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Algorithms for multi-armed bandit problems

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Abstract:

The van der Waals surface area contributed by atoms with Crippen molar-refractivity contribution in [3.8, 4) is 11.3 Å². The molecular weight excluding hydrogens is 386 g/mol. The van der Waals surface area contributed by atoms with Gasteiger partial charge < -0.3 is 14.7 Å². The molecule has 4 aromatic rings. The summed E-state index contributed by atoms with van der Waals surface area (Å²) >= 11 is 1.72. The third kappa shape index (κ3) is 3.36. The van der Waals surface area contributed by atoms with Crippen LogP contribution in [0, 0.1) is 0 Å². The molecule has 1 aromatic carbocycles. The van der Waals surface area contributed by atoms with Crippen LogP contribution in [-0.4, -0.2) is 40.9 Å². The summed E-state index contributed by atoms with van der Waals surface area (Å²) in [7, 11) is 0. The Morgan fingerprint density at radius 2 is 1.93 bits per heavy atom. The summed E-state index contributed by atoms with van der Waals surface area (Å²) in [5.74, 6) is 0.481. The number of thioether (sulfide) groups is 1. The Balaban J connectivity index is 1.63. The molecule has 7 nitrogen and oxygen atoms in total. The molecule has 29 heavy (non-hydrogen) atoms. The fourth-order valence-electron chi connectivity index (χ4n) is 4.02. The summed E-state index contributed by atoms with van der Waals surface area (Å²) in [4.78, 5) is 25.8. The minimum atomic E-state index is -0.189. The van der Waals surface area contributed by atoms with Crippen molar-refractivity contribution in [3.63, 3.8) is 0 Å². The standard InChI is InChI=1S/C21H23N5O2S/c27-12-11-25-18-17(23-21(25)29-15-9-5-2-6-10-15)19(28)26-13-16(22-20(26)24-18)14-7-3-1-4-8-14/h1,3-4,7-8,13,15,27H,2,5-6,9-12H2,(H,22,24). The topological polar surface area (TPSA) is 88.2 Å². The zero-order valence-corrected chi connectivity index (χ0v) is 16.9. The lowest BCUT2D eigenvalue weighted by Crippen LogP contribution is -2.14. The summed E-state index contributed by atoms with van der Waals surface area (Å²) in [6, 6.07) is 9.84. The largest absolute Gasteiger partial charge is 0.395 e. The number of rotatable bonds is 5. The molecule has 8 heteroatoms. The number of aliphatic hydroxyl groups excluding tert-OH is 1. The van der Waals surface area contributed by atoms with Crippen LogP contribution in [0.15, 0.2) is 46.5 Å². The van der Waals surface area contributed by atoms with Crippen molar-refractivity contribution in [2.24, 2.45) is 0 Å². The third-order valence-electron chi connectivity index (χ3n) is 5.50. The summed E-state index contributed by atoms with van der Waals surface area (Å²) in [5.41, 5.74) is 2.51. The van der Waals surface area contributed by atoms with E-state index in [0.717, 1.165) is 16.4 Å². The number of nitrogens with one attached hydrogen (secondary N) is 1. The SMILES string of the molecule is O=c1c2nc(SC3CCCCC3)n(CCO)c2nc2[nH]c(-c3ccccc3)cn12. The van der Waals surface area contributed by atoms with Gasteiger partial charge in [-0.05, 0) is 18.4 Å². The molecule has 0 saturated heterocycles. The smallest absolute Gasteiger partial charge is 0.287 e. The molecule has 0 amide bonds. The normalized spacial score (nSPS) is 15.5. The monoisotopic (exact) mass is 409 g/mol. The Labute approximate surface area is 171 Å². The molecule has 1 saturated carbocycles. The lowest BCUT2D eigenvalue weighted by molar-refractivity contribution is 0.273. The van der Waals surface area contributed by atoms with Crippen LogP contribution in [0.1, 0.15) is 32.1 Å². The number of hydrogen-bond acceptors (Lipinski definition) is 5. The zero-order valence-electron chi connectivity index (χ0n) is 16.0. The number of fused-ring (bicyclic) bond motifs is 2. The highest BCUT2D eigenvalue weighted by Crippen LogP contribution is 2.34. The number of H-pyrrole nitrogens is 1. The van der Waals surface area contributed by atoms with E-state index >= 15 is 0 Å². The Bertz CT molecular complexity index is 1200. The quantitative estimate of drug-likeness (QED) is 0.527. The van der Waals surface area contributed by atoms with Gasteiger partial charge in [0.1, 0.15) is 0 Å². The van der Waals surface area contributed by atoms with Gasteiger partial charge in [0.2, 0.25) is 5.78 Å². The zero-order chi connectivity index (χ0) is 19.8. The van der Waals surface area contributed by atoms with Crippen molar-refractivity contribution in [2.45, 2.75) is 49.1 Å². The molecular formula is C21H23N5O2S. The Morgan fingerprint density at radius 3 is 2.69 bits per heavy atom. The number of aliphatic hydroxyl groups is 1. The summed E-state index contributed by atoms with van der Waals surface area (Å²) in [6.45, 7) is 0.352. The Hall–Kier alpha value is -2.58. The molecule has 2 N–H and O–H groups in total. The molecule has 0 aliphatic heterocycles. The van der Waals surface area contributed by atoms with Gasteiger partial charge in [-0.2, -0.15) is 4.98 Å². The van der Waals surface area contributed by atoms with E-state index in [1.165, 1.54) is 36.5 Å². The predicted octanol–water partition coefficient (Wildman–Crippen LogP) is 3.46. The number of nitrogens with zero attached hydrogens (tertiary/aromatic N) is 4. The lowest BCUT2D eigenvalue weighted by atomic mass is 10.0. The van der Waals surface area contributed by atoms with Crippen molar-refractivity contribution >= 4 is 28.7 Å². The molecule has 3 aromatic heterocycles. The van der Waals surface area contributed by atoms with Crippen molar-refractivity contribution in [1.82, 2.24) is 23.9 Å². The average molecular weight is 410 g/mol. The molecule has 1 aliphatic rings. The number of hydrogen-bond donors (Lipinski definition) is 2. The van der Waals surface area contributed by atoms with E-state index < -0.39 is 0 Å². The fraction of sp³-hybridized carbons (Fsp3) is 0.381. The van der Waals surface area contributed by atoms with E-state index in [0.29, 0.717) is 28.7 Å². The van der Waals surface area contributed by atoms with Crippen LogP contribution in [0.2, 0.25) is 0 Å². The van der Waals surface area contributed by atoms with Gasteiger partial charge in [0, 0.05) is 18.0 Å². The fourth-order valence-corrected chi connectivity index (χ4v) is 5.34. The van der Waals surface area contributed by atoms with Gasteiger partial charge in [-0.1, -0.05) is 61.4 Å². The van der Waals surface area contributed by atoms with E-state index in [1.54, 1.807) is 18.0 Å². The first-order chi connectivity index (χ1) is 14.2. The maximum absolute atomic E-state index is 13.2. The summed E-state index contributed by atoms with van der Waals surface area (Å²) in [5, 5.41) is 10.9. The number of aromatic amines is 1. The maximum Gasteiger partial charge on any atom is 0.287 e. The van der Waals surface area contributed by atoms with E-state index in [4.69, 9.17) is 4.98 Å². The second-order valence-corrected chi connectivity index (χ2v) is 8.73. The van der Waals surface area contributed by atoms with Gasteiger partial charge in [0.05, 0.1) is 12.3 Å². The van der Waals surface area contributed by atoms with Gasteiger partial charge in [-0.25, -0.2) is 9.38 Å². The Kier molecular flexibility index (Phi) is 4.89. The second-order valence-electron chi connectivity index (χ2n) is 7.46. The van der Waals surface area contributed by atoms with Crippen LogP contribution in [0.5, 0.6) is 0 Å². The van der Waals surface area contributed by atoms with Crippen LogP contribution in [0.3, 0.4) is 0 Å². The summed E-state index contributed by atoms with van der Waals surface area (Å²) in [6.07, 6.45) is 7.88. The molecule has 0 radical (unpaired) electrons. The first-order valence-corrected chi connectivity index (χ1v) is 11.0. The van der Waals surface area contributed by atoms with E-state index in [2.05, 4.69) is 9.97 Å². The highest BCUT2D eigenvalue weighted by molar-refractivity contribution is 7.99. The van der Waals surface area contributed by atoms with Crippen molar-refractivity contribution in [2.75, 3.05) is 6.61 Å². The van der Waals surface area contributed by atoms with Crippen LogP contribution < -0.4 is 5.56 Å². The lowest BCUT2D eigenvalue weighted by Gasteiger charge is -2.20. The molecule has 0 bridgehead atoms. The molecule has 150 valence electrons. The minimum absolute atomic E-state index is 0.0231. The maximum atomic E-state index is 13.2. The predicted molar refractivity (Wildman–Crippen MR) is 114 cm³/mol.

Although many algorithms for the multi-armed bandit problem are well-understood theoretically, empirical confirmation of their effectiveness is generally scarce. This paper presents a thorough empirical study of the most popular multi-armed bandit algorithms. Three important observations can be made from our results. Firstly, simple heuristics such as epsilon-greedy and Boltzmann exploration outperform theoretically sound algorithms on most settings by a significant margin. Secondly, the performance of most algorithms varies dramatically with the parameters of the bandit problem. Our study identifies for each algorithm the settings where it performs well, and the settings where it performs poorly. Thirdly, the algorithms' performance relative each to other is affected only by the number of bandit arms and the variance of the rewards. This finding may guide the design of subsequent empirical evaluations. In the second part of the paper, we turn our attention to an important area of application of bandit algorithms: clinical trials. Although the design of clinical trials has been one of the principal practical problems motivating research on multi-armed bandits, bandit algorithms have never been evaluated as potential treatment allocation strategies. Using data from a real study, we simulate the outcome that a 2001-2002 clinical trial would have had if bandit algorithms had been used to allocate patients to treatments. We find that an adaptive trial would have successfully treated at least 50% more patients, while significantly reducing the number of adverse effects and increasing patient retention. At the end of the trial, the best treatment could have still been identified with a high level of statistical confidence. Our findings demonstrate that bandit algorithms are attractive alternatives to current adaptive treatment allocation strategies.

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